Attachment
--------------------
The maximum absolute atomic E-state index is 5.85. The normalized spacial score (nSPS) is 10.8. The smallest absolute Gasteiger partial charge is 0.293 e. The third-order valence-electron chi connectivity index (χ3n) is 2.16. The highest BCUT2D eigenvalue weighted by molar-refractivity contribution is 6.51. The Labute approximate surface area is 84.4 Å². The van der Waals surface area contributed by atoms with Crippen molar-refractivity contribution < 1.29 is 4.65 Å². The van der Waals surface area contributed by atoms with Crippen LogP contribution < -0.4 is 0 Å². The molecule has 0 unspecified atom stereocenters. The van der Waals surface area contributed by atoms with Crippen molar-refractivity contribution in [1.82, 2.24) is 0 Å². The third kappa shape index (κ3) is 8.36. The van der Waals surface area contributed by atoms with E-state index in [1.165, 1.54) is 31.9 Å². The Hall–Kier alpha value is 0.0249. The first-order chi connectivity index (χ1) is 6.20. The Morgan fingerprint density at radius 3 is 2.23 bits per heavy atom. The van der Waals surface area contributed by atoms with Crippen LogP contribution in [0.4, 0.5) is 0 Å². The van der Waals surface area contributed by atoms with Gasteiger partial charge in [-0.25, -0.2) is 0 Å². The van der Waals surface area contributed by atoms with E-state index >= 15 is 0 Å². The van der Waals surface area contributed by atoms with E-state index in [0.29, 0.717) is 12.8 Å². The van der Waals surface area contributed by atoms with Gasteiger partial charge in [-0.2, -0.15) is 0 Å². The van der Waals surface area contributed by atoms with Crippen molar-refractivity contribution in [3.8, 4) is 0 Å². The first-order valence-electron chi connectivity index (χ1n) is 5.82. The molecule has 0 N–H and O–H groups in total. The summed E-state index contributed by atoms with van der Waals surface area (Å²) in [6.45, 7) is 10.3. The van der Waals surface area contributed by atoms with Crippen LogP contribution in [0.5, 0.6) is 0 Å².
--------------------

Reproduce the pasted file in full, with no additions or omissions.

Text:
The maximum absolute atomic E-state index is 5.85. The normalized spacial score (nSPS) is 10.8. The smallest absolute Gasteiger partial charge is 0.293 e. The third-order valence-electron chi connectivity index (χ3n) is 2.16. The highest BCUT2D eigenvalue weighted by molar-refractivity contribution is 6.51. The Labute approximate surface area is 84.4 Å². The van der Waals surface area contributed by atoms with Crippen molar-refractivity contribution < 1.29 is 4.65 Å². The van der Waals surface area contributed by atoms with Crippen LogP contribution < -0.4 is 0 Å². The molecule has 0 unspecified atom stereocenters. The van der Waals surface area contributed by atoms with Crippen molar-refractivity contribution in [1.82, 2.24) is 0 Å². The third kappa shape index (κ3) is 8.36. The van der Waals surface area contributed by atoms with E-state index in [1.165, 1.54) is 31.9 Å². The Hall–Kier alpha value is 0.0249. The first-order chi connectivity index (χ1) is 6.20. The Morgan fingerprint density at radius 3 is 2.23 bits per heavy atom. The van der Waals surface area contributed by atoms with Crippen LogP contribution in [0.4, 0.5) is 0 Å². The van der Waals surface area contributed by atoms with Gasteiger partial charge in [-0.25, -0.2) is 0 Å². The van der Waals surface area contributed by atoms with E-state index >= 15 is 0 Å². The van der Waals surface area contributed by atoms with E-state index in [0.29, 0.717) is 12.8 Å². The van der Waals surface area contributed by atoms with Gasteiger partial charge in [-0.2, -0.15) is 0 Å². The van der Waals surface area contributed by atoms with Crippen molar-refractivity contribution in [3.8, 4) is 0 Å². The first-order valence-electron chi connectivity index (χ1n) is 5.82. The molecule has 0 N–H and O–H groups in total. The summed E-state index contributed by atoms with van der Waals surface area (Å²) in [6.45, 7) is 10.3. The van der Waals surface area contributed by atoms with Crippen LogP contribution in [0.5, 0.6) is 0 Å².